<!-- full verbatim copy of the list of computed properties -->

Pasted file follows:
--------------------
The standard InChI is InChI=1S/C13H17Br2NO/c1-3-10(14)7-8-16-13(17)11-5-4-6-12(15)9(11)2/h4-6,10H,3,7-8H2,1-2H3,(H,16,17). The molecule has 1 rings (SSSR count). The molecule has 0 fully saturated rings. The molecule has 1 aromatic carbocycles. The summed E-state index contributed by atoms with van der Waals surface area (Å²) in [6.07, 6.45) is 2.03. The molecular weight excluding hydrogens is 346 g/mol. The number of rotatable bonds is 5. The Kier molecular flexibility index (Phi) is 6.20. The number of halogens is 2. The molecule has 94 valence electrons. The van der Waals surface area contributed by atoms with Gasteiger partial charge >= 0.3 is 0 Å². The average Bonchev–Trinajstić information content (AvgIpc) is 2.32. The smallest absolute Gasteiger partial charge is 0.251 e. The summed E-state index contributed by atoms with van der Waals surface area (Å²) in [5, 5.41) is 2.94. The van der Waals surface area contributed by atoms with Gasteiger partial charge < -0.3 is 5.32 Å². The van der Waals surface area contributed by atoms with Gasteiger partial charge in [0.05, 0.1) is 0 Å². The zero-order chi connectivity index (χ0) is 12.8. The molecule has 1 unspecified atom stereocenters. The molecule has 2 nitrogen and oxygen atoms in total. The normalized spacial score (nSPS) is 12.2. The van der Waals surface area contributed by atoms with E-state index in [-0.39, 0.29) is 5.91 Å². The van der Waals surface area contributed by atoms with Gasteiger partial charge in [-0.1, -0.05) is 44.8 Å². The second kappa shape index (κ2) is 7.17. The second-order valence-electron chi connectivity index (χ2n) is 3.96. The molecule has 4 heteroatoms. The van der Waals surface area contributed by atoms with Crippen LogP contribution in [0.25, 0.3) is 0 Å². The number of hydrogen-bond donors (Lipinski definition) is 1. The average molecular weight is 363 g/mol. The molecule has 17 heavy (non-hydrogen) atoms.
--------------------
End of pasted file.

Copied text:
The standard InChI is InChI=1S/C13H17Br2NO/c1-3-10(14)7-8-16-13(17)11-5-4-6-12(15)9(11)2/h4-6,10H,3,7-8H2,1-2H3,(H,16,17). The molecule has 1 rings (SSSR count). The molecule has 0 fully saturated rings. The molecule has 1 aromatic carbocycles. The summed E-state index contributed by atoms with van der Waals surface area (Å²) in [6.07, 6.45) is 2.03. The molecular weight excluding hydrogens is 346 g/mol. The number of rotatable bonds is 5. The Kier molecular flexibility index (Phi) is 6.20. The number of halogens is 2. The molecule has 94 valence electrons. The van der Waals surface area contributed by atoms with Gasteiger partial charge >= 0.3 is 0 Å². The average Bonchev–Trinajstić information content (AvgIpc) is 2.32. The smallest absolute Gasteiger partial charge is 0.251 e. The summed E-state index contributed by atoms with van der Waals surface area (Å²) in [5, 5.41) is 2.94. The van der Waals surface area contributed by atoms with Gasteiger partial charge < -0.3 is 5.32 Å². The van der Waals surface area contributed by atoms with Gasteiger partial charge in [0.05, 0.1) is 0 Å². The zero-order chi connectivity index (χ0) is 12.8. The molecule has 1 unspecified atom stereocenters. The molecule has 2 nitrogen and oxygen atoms in total. The normalized spacial score (nSPS) is 12.2. The van der Waals surface area contributed by atoms with E-state index in [-0.39, 0.29) is 5.91 Å². The van der Waals surface area contributed by atoms with Gasteiger partial charge in [-0.1, -0.05) is 44.8 Å². The second kappa shape index (κ2) is 7.17. The second-order valence-electron chi connectivity index (χ2n) is 3.96. The molecule has 4 heteroatoms. The van der Waals surface area contributed by atoms with Crippen LogP contribution in [0.25, 0.3) is 0 Å². The number of hydrogen-bond donors (Lipinski definition) is 1. The average molecular weight is 363 g/mol. The molecule has 17 heavy (non-hydrogen) atoms.